ERP Consolidation: What are the most common issues and pitfalls?

Posted on Jan 2021

Learn more

Interestingly, the issues when consolidating ERPs are rarely technical. It's either the programme processes, the organisation, or people change issues that are generally the biggest problems.

It's a case of starting out with developing a really good understanding of what you're trying to achieve and having strong and consistent executive sponsorship. I have been in different programmes, where the difference has been made by the executive sponsorship and the consistency of that.

I led the technology separation of Birdseye from Unilever when it was bought by Permira. During the process the CEO of Birdseye was absolutely adamant that every single person in the organisation needed to understand that the number one objective was separation from Unilever. Yes, we had to keep the business running, yes we had to maintain the profitability, but the number one objective for everybody was separation from Unilever. There would be no other technology projects during the period of the separation programme. He was adamant about that and this was one of the key success factors in delivering that programme, which had a budget of over £70m. We actually delivered it early and under budget.

Inappropriate incentivisation can also be an issue. I was asked to lead a project with a PE-owned company, which had never actually integrated the ERP systems from the different acquisitions they had made. They had grown quite a lot through acquisitions, and they needed a transformation programme to go to a single platform, because the dispersed systems environment was inhibiting further growth. The CEO incentivised all executives purely on current year EBITDA. As the integration programme was not going to improve EBITDA until the following year at the earliest, whenever there was any contention for resources between delivering this year's budget and delivering the programme, resources were pulled away from the programme. I ended up parting ways with the programme as it was impossible to deliver under those circumstances; the project eventually overran by a year. They spent all of the budget and they only actually implemented the new systems in a small part of the business, (about 5% by revenue).

The programme also shouldn't be too long. Yes, it must be achievable but it must be achievable within a maximum two year timeframe. One of my favourite project quotations is ‘a two year programme will take three years, a three year programme will never end.’ There is a certain truth to that. If it takes too long, you'll never get it finished, it will be near impossible to maintain the momentum amidst a changing business environment.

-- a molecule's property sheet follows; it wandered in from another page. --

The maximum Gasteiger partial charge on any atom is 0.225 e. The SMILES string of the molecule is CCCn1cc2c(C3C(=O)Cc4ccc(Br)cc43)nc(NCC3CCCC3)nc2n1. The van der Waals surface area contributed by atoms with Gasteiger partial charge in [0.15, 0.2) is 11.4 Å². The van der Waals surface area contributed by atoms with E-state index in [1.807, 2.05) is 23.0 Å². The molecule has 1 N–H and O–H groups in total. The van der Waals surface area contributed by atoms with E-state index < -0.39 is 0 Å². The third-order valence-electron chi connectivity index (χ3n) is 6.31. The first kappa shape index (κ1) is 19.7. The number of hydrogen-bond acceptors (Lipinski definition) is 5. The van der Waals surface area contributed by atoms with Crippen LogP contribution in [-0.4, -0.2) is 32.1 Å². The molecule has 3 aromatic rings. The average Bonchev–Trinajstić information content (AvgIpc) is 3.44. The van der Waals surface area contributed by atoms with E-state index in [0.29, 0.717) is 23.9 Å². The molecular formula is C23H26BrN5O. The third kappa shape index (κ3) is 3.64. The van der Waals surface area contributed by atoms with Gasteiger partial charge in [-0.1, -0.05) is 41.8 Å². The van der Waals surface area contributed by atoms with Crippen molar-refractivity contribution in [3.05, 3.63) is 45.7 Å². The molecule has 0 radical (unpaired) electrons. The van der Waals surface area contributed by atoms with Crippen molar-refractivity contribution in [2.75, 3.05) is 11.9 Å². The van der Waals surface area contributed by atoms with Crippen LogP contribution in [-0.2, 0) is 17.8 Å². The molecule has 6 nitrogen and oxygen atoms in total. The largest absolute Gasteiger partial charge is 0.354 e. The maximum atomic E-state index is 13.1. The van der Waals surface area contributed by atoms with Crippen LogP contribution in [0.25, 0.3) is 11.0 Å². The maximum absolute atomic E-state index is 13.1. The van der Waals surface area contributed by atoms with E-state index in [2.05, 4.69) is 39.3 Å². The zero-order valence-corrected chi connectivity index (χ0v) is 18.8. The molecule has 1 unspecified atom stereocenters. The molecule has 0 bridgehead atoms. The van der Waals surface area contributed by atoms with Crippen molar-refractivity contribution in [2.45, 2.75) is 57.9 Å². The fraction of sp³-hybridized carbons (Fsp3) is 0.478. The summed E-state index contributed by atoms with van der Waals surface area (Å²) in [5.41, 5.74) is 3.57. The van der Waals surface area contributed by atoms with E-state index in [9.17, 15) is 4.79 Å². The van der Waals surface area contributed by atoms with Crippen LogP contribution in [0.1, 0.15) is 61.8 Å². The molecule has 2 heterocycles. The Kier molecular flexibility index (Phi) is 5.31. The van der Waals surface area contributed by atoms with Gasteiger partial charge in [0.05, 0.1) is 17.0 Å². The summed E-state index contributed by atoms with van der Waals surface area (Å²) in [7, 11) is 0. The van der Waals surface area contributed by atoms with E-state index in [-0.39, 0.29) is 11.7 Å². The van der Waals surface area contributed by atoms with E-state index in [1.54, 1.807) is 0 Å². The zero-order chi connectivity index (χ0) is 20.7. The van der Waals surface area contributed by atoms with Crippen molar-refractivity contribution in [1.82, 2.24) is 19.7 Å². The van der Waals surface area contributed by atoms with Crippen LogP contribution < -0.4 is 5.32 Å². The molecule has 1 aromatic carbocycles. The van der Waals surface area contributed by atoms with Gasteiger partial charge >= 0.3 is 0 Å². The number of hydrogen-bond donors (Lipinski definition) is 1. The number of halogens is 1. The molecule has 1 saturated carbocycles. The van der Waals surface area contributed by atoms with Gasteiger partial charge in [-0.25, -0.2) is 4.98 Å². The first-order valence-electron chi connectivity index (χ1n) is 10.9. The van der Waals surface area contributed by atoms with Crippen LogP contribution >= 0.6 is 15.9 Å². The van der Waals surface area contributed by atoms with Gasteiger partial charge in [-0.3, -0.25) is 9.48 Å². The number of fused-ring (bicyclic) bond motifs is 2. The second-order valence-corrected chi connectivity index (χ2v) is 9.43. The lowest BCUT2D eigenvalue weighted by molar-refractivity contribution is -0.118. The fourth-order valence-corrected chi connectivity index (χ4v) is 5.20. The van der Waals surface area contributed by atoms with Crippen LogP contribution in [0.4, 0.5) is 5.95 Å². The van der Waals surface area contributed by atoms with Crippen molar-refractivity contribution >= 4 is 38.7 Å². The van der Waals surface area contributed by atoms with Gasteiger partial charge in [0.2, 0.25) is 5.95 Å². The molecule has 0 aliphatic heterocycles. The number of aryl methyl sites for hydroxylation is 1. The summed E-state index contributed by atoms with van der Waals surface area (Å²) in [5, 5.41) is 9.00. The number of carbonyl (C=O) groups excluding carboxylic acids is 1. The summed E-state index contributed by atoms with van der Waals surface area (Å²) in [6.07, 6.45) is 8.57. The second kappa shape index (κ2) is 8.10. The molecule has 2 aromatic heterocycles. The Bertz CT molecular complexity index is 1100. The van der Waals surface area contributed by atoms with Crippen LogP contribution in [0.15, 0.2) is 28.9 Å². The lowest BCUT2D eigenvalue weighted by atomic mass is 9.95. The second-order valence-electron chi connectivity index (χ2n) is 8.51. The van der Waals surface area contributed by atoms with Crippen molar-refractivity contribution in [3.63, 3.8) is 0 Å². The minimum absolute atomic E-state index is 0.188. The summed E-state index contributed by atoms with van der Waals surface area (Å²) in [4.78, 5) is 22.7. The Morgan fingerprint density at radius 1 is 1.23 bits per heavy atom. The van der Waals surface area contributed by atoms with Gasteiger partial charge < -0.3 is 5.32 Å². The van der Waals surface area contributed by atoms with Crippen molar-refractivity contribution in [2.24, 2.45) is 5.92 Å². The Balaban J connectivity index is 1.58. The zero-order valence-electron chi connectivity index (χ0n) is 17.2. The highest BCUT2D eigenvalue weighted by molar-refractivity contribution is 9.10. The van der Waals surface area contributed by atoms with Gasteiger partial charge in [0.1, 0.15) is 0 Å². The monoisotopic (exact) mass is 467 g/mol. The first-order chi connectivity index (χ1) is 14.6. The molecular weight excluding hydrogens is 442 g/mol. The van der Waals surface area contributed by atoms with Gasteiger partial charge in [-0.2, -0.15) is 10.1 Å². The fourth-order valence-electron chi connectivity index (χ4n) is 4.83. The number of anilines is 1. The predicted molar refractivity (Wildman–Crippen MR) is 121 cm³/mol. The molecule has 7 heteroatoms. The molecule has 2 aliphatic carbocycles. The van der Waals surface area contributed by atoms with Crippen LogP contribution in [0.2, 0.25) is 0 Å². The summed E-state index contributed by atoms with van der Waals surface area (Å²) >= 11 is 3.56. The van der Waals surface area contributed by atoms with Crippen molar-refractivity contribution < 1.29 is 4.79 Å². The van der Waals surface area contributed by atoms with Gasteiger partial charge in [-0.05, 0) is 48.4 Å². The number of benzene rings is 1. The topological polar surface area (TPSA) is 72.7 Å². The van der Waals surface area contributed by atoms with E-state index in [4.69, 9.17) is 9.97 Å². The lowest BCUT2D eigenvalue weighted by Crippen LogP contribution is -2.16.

Resource planning can be another issue. Make sure you have enough resources and don't use entirely external resources to deliver the programme, because people will feel it's being done to them rather than with them. You have to get people bought in. You should have a team of people from across the whole business to help create the new business processes and get ownership across all parts of the business. You also need to embed some knowledge of the new systems into the permanent staff. So, free up key resources to take part in the programme by backfilling with contractors.

Another key lesson from the various ERP projects I’ve been involved in has been: we should have paid more attention to the data. The effort and time required for cleansing and migrating the data is almost always underestimated. If you don't get that right, then you won't get the benefits of the new systems if the data isn't good when it goes in there.

Branding helps communication of the programme. It's another psychological way of getting buy-in to it. If it's got a good name people want to be part of it, and they feel ownership of it.

You have to keep telling people about it - you have to tell them it's coming, it's happening now, what the changes are, and you have to engage them.

It's sometimes surprising how the changes can be perceived positively even if you thought they were going to be negative.

One of the biggest ever transformation programmes in a $30Bn telecoms company, where I was part of the global leadership team, is a good example of this. I was concerned that we were replacing locally optimised systems all around the world, with a single version to be used everywhere. We were moving onto a global SAP template and I was concerned that it wasn't going to be optimised locally like the previous systems and would likely make employees’ jobs more difficult. I saw that as being a potential disincentive to them.

In fact, they loved the new system. What I hadn't realised was, because of the way the new processes were written, the way we embedded them into the system and the way we showed them, the staff could suddenly see how their job impacted delivery to the customer. They could see the processes end to end for the first time. Whereas before all they knew was what they were doing and they then ‘threw their output over the fence’ to Fred down the road and he was doing something with it etc. They had no idea how what they did impacted the customer. I had hugely underestimated the value of that new process visibility to people. Being able to see how they made a difference was amazingly positive.

You never stop learning with these projects.

Sign up for our Newsletter. Thought leadership, fresh insight, and future trends direct to your inbox.

Sign-up for our Newsletter